What an original post name, I'm sure no one has chosen to use that before.
At Flatiron, every month we learn something completely new that somehow incorporated and compounds what we've learned so far while also telling us to disregard some of the things we struggled to learn. Last month while learning Sinatra, I struggled at first but really came into my stride right before Project Week. It makes sense, if you need a route, you create one; you tell your program exactly what you would like it to do.
Enter Rails and "automagic".
I struggle when I'm not sure why things are happening the way they are. I understand why you wouldn't thrust all of Rails' logic onto someone so green and expect them to succeed but woof. If you check their documentation, creators stress how Rails "Optimizes for programmer happiness with Convention over Configuration," which I know I will benefit from as I continue on my coding journey. In the beginning however, my classmates would suggest a solution to a problem in lecture and I would be left scratching my head. I finally became comfortable with forms but now things are different and have models, and routes are now in the config folder? What? Absolutely insane to me.
Slowly I began to realize the amazing things that Rails makes possible. By using ActiveRecord associations, you're given so many methods you don't have to build out. For example, in my project I have two tables ('characters' and 'campaigns') connected by a join table ('adventures'). With the power of Rails magic I can call my_character_name.campaigns and return an array of their campaigns. All of the hard technical work is done for you, as a user one must simply sort out what you want it to do.
For the most part, relying on RESTful routes makes the project relatively understandable and once you get the hang of things, you can easily create new columns on your table and incorporate them on your views (see above).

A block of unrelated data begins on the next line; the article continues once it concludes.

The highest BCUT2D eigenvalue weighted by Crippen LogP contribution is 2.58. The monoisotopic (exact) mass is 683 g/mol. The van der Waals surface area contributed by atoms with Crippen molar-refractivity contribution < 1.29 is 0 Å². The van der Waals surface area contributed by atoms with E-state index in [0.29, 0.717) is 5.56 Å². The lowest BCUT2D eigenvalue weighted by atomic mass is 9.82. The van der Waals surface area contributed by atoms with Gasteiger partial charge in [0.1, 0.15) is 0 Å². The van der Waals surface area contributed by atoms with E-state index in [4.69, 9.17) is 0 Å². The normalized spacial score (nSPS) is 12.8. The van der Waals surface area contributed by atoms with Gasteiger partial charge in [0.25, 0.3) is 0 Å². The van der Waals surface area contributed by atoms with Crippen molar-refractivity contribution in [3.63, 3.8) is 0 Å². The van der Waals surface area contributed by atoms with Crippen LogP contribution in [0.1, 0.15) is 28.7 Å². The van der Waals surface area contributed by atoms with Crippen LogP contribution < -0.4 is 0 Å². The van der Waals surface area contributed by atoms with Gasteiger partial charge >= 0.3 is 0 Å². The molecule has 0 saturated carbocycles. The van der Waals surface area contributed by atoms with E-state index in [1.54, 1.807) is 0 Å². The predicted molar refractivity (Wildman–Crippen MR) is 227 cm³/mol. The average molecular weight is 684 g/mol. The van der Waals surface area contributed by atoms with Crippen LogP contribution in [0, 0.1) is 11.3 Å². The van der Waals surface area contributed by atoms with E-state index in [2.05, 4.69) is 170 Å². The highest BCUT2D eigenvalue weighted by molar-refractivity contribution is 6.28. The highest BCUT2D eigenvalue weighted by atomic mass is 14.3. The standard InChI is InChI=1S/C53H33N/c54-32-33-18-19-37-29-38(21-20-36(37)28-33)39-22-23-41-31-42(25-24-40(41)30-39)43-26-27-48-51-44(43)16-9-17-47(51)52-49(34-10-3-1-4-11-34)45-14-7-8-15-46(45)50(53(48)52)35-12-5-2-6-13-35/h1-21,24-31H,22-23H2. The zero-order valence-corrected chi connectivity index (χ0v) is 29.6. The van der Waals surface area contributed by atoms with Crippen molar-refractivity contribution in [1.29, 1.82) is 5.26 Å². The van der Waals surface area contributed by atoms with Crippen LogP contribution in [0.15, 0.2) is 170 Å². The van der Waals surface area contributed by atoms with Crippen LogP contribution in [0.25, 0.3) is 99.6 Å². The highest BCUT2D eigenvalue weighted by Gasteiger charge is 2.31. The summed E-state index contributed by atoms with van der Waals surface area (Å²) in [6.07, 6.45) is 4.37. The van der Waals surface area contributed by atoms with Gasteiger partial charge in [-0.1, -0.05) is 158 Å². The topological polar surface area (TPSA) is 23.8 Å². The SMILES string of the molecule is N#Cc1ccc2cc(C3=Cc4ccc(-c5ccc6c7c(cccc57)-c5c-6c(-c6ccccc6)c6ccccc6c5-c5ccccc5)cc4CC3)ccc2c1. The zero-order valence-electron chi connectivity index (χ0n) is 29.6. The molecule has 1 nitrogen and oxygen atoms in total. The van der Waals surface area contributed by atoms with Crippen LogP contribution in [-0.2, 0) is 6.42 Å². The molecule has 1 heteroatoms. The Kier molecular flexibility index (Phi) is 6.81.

I ran into a few issues with my nested route. I wanted a user to be able to create a new character while in one certain campaign. That character would persist and the user could add them to different campaigns, but when they create it, the association to the first campaign is already made. I initially thought I would need to call on the individual instance of the inner join table, something like
adventure = Adventure.new(campaign_id: 1, character_id: 1)
but luckily as I was rewatching lectures at 1.5x speed, I was reminded of the wonderful .build method, and realized I could simply
if @campaign @character = @campaign.characters.build(character_params)
(setting the campaign in a method beforehand)
Which is amazing!
Of course this lead to another problem of the character being created but not immediately being associated with the campaign in the corresponding route (ie /campaigns/campaign_id/characters/new). Word to the wise: .build does not save!
After an embarrassing amount of time, I realized the easiest thing for me to do was just shovel my brand new character into the campaign.characters collection. And that one line of code solved my biggest problem! I understood what the issue was, but I was really struggling with why my solution wasn't working. I tried setting the campaign_id in a hidden field in the new character form (similarly to how I set the user_id to current_user.id), but I knew as I was doing it that it wouldn't work. The character doesn't have a campaign_id, it has many campaigns! So I tried creating a new form for the adventure itself? Foolish. One shovel and everything is where it should be.
Top comments (0)